The Food Forest
A food forest is an edible ecosystem. It is a consciously designed community of mutually beneficial plants and animals intended for human food production. It uses less energy to maintain, particularly in Nova Scotia, where most of the land, left to itself, would be forest. Our agricultural systems are high-energy because we have to resist the forest.
The goals and needs of an agricultural system are the “7 Fs”:
A forest garden can produce a multitude of human needs, by gardening the land in woodlandlike patterns.
Key Characteristics of a Food Forest:
Like any other forest, the food forest is a multi-storied affair, from underground, surface, undergrowth, shrubs, understory trees, and the canopy. The basic building block is the Tree Guild.
This consists of:
1. the tree at the centre
2. an insect attractor
3. nutrient accumulator
4. mulch maker
5. nitrogen fixer
The tree at the centre is likely to be one a nut or fruit tree, such as one of the nut trees native to north-eastern North America: the black walnut, beech, butternut, hickory, beaked hazelnut, chestnut, pecan.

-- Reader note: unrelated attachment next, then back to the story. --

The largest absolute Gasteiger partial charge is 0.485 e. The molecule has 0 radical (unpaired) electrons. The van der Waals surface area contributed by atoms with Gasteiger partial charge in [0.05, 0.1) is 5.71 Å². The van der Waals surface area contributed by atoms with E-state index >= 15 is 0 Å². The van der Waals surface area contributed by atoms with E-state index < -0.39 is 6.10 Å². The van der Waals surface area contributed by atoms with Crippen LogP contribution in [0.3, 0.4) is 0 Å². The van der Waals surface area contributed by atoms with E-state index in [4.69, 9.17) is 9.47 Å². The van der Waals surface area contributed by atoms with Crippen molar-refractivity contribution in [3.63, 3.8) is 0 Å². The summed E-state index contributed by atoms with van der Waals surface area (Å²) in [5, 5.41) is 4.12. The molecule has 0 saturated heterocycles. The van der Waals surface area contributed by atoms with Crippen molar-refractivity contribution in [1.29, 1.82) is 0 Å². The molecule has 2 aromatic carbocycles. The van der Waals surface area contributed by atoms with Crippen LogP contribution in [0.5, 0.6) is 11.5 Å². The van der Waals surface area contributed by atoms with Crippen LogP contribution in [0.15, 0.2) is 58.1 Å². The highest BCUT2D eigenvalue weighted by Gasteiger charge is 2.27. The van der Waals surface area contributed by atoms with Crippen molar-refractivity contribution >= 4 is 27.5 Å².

The insect attractor has to attract beneficial insects, both predators and especially pollinators. For this purpose it needs to bloom at the same time as the main tree.
Nutrient accumulators have deep roots to bring up nutrients from the subsoil. Generally, these are tap-rooted plants, such as burdock, comfrey, yarrow, dandelions, or some trees such as oaks.
Mulch makers, like comfrey or hostas, help with water retention and build up the humus in the soil by returning carbon.
Nitrogen fixers include legumes and also several native shrubs, bayberry (Myrica pennsylvanica), sweet fern, and alder. They have bacterial symbiotes on roots that help fix airborne nitrogen into a form that plants can use.
The basic pattern of the Tree Guild can be put together in many different ways. In a food forest, it is very important to remember the importance of pathways, to avoid compacting the soil and to enable people to be active participators in the forest. It is to be used — and harvested!